By Mark Weinraub
CHICAGO (Reuters) – The U.S. corn harvest could be the second-largest on record as rains during July shepherded the crop through its critical development phase, offsetting dry conditions early in the season and hot summer temperatures, analysts and farmers said.
A strong harvest would add to domestic stockpiles that are expected to balloon as demand for U.S. corn exports wilts due to a massive harvest in Brazil, which is expected to overtake the United States as the world’s top corn supplier.
Corn prices fell 18% from their late-June peak during July, with improving conditions in the field weighing heavily on the market as the drought damage from the early season was not as bad as feared.
Drought-tolerant genes and other improvements in genetically modified corn allowed the crop to weather severe drought across much of the Midwest, farmers said. Genetically modified corn accounts for more than 90% of the U.S. crop.
“With the technology that we have in the seed, the corn hung in there a lot better than people expected,” said Drew DeSutter, who farms about 4,000 acres with his family in western Illinois. “I think we will probably have overall decent to good crops.”
Analysts expect the U.S. government in a monthly report due on Friday to cut its forecast for domestic corn production to 15.135 billion bushels this year, from its July estimate for a record high 15.320 billion.
The new forecast if achieved would be the second-biggest harvest ever, behind the 2016 harvest of 15.148 billion bushels. Average yields were seen at 175.5 bushels per acre this year, which would be the fourth-biggest ever.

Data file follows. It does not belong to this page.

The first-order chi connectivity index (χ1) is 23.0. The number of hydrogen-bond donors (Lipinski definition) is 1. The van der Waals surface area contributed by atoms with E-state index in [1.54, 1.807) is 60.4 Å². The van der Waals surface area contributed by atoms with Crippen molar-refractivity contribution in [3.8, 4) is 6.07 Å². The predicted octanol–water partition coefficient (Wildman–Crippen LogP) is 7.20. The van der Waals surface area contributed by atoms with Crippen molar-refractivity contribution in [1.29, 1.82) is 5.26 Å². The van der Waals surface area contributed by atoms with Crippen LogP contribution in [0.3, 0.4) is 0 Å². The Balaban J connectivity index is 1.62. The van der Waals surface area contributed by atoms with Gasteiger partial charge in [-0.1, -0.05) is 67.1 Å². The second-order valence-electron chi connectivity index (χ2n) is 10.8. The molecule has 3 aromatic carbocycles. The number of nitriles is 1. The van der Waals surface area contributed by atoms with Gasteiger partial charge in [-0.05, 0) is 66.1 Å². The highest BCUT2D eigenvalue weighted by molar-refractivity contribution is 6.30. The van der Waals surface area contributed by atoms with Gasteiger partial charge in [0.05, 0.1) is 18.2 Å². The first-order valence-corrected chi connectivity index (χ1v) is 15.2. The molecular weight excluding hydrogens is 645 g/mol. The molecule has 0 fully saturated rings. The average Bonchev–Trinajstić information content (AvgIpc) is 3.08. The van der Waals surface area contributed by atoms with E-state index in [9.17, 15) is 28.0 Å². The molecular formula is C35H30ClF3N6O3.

The percentage of corn rated good-to-excellent this year by the U.S. Agriculture Department in weekly reports rose by 4 percentage points during July, when the bulk of the crop in major Midwest production states passes through its yield-determining pollination stage.
In the previous 30 years, good-to-excellent ratings for the corn crop had risen in July only six times.
But the early dryness will still cause some drag to yields, farmers and analysts said, and good-to-excellent ratings of 55% on July 30 were the lowest for that time of year since the major drought year of 2012.
“It has just been a roller coaster of a growing season,” said Eric Honselman, a farmer who grows corn and soybeans near Casey, Illinois. “I just wish Mother Nature would make up her mind.”
(Reporting by Mark Weinraub; Editing by Susan Fenton and Alistair Bell)